hey, that's a good tip. just checked their web site, sure enough they
sell replacement parts. Already have a couple of their other kitchen
things - I'm sure that at least the rice cooker is from them - as the
girlie's mom is Japanese, and they sell a lot of Japanese cooking type
stuff. Don't recall a problem with anything, and she's had at least the
rice cooker since college, I'm pretty sure.
replace "roosters" with "cox" to reply.
Yeah, that's one nice think about Zojirushi, they're pretty good about
spare parts, even small parts. I've got a bread maker, hot water boiler,
and coffee maker from them. I'll likely replace the old rice cooker with
a Zojirushi as well.
I seem to recall a review about that coffee maker that mentioned that it
was one of the few where the hot water going up through a hose that
passed through the water reservoir did not cool it so much to affect
brewing. Still, I often flip the hot water spout back over the reservoir
for a couple of minutes to recirculate the water to warm it up so the
coffee is hotter.
Do the REALLY eco-friendly thing and forget the timer. Set it up the
night before, punch the button when you head into the shower, and then
TURN OFF the coffeemaker and pour the entire pot into a stainless
steel coffee warmer when you get out of the shower. The contents stay
hot all day, the container costs about $8 and lasts forever, and the
coffee tastes great all day because it's not being over heated for
That's what the one I have does, but automatically.
Unfortunately, the only way to pour out the coffee now is to unscrew the
lid from the carafe, which isn't really that big a deal, but annoying -
so I figured I'd buy a new lid. The result of that attempt (which I
figured would take a couple minutes of keyboard time) is this thread.
replace "roosters" with "cox" to reply.
If you are only making one or two cups of coffee at a time, you might
also want to think about a "single serve" brewer. I have a Senseo that
takes a minute or so for the water to heat up and then about 30 seconds
to make a cup of coffee. Second cup would be another 30 seconds. And
since you make each cup fresh, you don't have to worry with the thermal
carafe or a heating element under the carafe. I just brew directly into
My Senseo is admittedly a low end model. There are other SS machines
that have lots of bells and whistles, including timers. There are models
that take pods and ones that use those plastic cups. If she likes the
eco-friendly part, she'd probably prefer the pods.
Informative forum at http://www.singleservecoffeeforums.com .
On Sat, 17 Oct 2009 19:17:45 -0400, Nate Nagel wrote:
BTDT, with a Bodum one. Piece of crap; the surface of the heating plate
started to rust quickly, the valve that's supposed to shut things off
unless the pot's underneath broke in a couple of weeks, the pipework
within the heating element part filled up with sediment. The rubber feet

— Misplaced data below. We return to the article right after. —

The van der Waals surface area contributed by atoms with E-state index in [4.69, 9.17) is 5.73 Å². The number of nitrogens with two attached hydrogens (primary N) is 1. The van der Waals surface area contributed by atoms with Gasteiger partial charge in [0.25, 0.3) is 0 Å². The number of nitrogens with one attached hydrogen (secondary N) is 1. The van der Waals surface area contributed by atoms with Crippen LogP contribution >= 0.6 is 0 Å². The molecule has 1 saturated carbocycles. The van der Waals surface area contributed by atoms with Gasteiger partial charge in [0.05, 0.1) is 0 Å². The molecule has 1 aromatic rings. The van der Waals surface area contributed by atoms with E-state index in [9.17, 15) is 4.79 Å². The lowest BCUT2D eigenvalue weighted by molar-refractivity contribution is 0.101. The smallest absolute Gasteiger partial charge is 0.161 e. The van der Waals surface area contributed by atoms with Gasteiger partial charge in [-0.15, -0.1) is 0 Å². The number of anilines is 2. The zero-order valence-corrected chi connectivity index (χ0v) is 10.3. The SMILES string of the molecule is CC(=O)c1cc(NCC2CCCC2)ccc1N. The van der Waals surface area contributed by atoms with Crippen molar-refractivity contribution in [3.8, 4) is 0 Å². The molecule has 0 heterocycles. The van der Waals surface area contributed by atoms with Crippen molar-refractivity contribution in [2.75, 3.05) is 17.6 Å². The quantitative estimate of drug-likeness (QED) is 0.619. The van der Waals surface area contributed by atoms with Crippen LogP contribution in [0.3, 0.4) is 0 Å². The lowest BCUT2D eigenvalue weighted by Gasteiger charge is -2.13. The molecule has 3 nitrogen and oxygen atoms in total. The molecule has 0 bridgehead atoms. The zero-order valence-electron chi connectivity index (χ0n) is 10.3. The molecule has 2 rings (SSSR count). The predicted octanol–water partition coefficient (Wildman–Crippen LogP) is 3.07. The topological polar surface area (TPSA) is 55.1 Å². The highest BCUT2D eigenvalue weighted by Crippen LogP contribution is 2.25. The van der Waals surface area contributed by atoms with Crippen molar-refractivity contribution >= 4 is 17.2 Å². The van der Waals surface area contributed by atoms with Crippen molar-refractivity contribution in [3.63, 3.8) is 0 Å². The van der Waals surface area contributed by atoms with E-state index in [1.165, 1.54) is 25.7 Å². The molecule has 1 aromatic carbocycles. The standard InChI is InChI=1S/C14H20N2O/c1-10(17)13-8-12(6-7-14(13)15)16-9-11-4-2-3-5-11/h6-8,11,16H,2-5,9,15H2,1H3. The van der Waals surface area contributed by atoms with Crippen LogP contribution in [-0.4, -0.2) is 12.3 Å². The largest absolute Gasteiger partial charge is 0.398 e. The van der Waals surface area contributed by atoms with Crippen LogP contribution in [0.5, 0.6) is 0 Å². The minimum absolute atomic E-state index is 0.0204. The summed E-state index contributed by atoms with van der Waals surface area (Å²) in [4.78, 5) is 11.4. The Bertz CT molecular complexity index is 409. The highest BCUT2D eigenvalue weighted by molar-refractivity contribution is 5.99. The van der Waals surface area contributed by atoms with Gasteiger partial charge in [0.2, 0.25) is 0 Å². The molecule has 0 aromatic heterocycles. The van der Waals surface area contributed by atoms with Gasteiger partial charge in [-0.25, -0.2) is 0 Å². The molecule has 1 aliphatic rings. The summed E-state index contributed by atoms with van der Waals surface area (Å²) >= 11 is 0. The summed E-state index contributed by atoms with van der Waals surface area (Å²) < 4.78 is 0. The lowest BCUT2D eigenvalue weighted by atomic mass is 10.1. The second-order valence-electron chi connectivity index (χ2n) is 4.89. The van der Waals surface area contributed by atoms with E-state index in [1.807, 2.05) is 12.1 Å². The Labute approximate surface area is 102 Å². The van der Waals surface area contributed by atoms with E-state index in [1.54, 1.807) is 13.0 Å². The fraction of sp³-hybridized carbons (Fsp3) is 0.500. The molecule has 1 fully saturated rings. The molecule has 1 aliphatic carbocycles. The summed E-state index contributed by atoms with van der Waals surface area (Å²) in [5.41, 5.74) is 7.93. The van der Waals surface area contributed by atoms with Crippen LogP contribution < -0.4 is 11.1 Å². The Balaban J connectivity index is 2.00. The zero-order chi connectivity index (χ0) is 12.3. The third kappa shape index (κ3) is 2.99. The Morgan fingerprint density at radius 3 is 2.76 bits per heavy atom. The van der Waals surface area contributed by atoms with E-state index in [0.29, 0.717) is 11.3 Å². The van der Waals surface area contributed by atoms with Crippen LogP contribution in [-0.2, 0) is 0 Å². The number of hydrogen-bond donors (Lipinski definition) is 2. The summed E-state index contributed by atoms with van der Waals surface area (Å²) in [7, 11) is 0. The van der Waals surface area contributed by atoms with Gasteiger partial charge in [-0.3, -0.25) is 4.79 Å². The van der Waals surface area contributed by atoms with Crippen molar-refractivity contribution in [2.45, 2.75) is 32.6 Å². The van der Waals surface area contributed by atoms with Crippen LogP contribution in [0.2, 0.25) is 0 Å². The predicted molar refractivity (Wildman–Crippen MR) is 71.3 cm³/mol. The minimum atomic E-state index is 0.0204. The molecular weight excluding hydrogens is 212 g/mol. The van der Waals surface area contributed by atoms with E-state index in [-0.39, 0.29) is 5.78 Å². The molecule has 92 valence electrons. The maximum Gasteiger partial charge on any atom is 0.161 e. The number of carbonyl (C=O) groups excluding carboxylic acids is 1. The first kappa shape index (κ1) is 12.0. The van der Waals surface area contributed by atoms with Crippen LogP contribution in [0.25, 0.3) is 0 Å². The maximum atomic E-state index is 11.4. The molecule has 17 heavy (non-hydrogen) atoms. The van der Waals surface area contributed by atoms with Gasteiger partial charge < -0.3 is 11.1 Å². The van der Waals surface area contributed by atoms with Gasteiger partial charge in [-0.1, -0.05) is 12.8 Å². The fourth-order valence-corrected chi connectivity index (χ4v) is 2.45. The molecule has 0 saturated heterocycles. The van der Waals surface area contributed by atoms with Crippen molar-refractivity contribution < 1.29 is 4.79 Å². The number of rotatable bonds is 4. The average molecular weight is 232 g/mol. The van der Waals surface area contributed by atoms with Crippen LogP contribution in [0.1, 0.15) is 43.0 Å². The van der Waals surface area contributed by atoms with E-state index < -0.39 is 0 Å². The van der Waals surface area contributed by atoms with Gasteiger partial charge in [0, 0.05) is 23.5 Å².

fell off, then the glass pot suddenly cracked one day (without being hit
I've looked around the stores, but everything seems to be equally
plastic-fantastic and built like crap, no matter how much you pay.
Wife has her eye on a thermal one which might be the same as yours,
so I'll have to check for that - thanks for the warning if so :-)
We boil water in the kettle now and just use the filter part of the Bodum
(actually it took paper filters, but we found a wire basket that'd fit
from somewhere - but even that's starting to fail now and needs
replacing). *Much* quicker to make. I like my coffee hot anyway, not just
slightly warm, so it suits me fine that way; the only issue is not being
able to leave it and do its stuff.
I really don't know why there's so much crap on the market - I mean it's
not like it's hard to make something that heats water and pours it
through a filter into a pot, but all the vendors of "home" equipment seem
to screw it up nicely. In the spirit of the newsgroup, I'm tempted to
build my own...
on 10/17/2009 7:17 PM (ET) Nate Nagel wrote the following:
Cuisinart has a model with no carafe. I have one. The only problem is
that there is no carafe.
To fill the the reservoir, you need a large measuring cup or some other
container to fill it.
The answer: yes, no, definitely, maybe, and I don't know.
It all depends on your coffee needs.
I am the only person who drinks coffee in my house. I like strong coffee,
so to make 12 oz. mug of coffee in the morning, I use 2 tbsp dark Starbucks
coffee. One cup is all I make. Melitta #4 paper filter, but first the fine
mesh screen out of a dead coffee maker. I leave the grounds for about a
week, or until they fill the #4 filter, only adding two new fresh scoops of
coffee to the grounds in the filter. When it gets full, I toss it and start
Werks fer me. One strong 12 oz. cup in the morning. If I drink two, I
can't keep up with myself.
It's like life, just a matter of choice.
I have a Black and Decker coffee maker and thermal pot, no burner.
I like it. It has a screw top you give 1/4 turn to pour. Was a good
price at Target too. I bought it because of the metal pot; I kept
breaking the stupid glass ones.
I looked on ebay and found this using the search terms Mr. Coffee
If you have Goodwill stores in your area, it might be a place to find
one. I don't know how you are about used items of this type. I
inspected mine and it appeared to perhaps never been used, then I
washed it thoroughly and repeatedly.
We finally gave up on "quality" coffee makers and just buy the Mr
Coffee on sale and consider them to be disposable. When it craps out
it is simply replaced with a new one which has already been purchased
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